It's actually something of a theme in traditional Sifleean stories, about a pot that was broken because there was too much pressure and it was getting old and no one had looked to see the cracks forming over the years; the idea of it being a young vase, with so much to live for and so little to stop it until the shattering, was entirely new symbolism out of darker and more recent novels she had spent the last month devouring. She couldn't get enough of Sifleean culture, even doing her hair in two typical braids besides the slip of hair required to symbolize her apprenticeship.
She was once painted with a crude flower and stuck on a table in a sort of flea market. She was made by a child and donated kindly to a craft fair where all proceeds went to help someone, somewhere. She was in row after row of untested pots that looked almost as young and childish as she did, and she had watched indifferently as others were sold. She didn't care too much, figuring life in a home couldn't be much different from life as a display with fake greenery stuck inside her opening.
And then she had been chosen, and bought, and taken home, and filled with water and flowers and set on a desk that had never known the cheer fresh flowers brought. It was just as well, for she did not know the joy of feeling something living within instead of the pale emptiness of false blossoms, or the wonders of knowing you had a place and were in that place and belonged to those around your place just as they belonged to you. Happiness and contented feelings were all she had then, with the desk underneath supporting her until she should pass to a table, for example, and be loved in a different way she couldn't yet imagine but that thrilled her all the same. The desk tried to teach her things, too, warning mildly that she had seen other vases treated less kindly than she was, and should something happen it shouldn't be a surprise. She hadn't listened, of course, until one day the desk was moved and she, without her support, tumbled from her place and fell hard on the floor.
The fall was what had already been dubbed by Master Yoda as the start of the "Clone Wars". The desk was her Master, naturally, who wasn't there beneath her anymore and suddenly she felt everything just leaking out until, if she were to be dropped again, she would make a frighteningly loud ringing sound instead of the thud that said "I am here, I am full, I must matter somehow."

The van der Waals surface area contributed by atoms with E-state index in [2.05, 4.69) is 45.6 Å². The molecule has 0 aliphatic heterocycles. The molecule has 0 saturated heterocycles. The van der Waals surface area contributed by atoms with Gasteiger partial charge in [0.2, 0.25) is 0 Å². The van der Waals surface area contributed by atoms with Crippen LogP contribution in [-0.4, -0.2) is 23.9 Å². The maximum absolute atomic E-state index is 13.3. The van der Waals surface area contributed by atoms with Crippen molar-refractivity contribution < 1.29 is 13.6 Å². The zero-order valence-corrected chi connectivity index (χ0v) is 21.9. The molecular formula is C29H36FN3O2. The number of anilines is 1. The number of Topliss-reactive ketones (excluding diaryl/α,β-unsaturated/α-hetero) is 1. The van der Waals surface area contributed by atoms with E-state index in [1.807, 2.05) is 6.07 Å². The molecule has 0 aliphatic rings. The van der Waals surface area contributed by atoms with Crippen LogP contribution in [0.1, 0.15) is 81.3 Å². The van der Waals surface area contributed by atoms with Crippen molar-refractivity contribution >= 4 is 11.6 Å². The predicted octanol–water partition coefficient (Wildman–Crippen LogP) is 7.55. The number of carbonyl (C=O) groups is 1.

To keep from feeling so empty she tried to fill herself up with work, with treating and helping all the injured men, all those in pain; maybe if she could take care of them she would feel full again, and that would be one problem solved. In a way she was indeed full—full of that pain, sorrow, anger, frustration, fear that had formerly occupied her patients, and she was near bursting with those agonies. But she held it in, because shattering would push away any who might want to like her, might want to take her home and give her someplace to rest again with another desk below her, a desk just blank enough to imagine that it was her old desk, and then she'd be alright.
That childish flower painting gave away her structural integrity, for she was sculpted by a child as well, and it was a miracle she had not come down with a crack instead of a thud. She did not break until she was well past what should have been her breaking point, and while she had then shouted at that nice medic (what was his name? Catch, no, Patch) from the transport (Lartie, had they called it?) whom she had hoped to befriend, no doubt scratching him more than was necessary, she had held the worst of the blast in until she got to her assigned quarters. (Already they had given her a room, how efficient.) There she screamed and railed and ranted and let out a burst of Force energy that needed some release, and found one in turning over both of the mattresses and bedspreads and swinging the duffel bags across the room, before collapsing on her bare bedsprings and wailing for some time.
When she had cried for a good ten minutes and thought about that stupid, naïve flower pot that had just splintered all over the room and in the hall and its cutesy drawing of a cheery daffodil that belied her and her utter foolishness, she got up and looked in the mirror at herself and those two smiling braids that always hung there. She had always liked the way they looked, how adorable they made her seem, the picture of youthful innocence, but right now they mocked and sickened her, reminding her of the whole pot she once had been and couldn't be and so desperately wished she still was, and suddenly she couldn't stand them anymore. So in one hand she grabbed her lightsaber while the other held those pigtail wannabes, and with one swoop she had loped them both off, leaving a short mess of blond hair that sizzled at the end, and Sayn-Linn swore to keep it that length forever as she sunk to the floor and cried some more, this time dragging herself away and curling up in a pitiful ball on top of one of the sheets, and sleeping.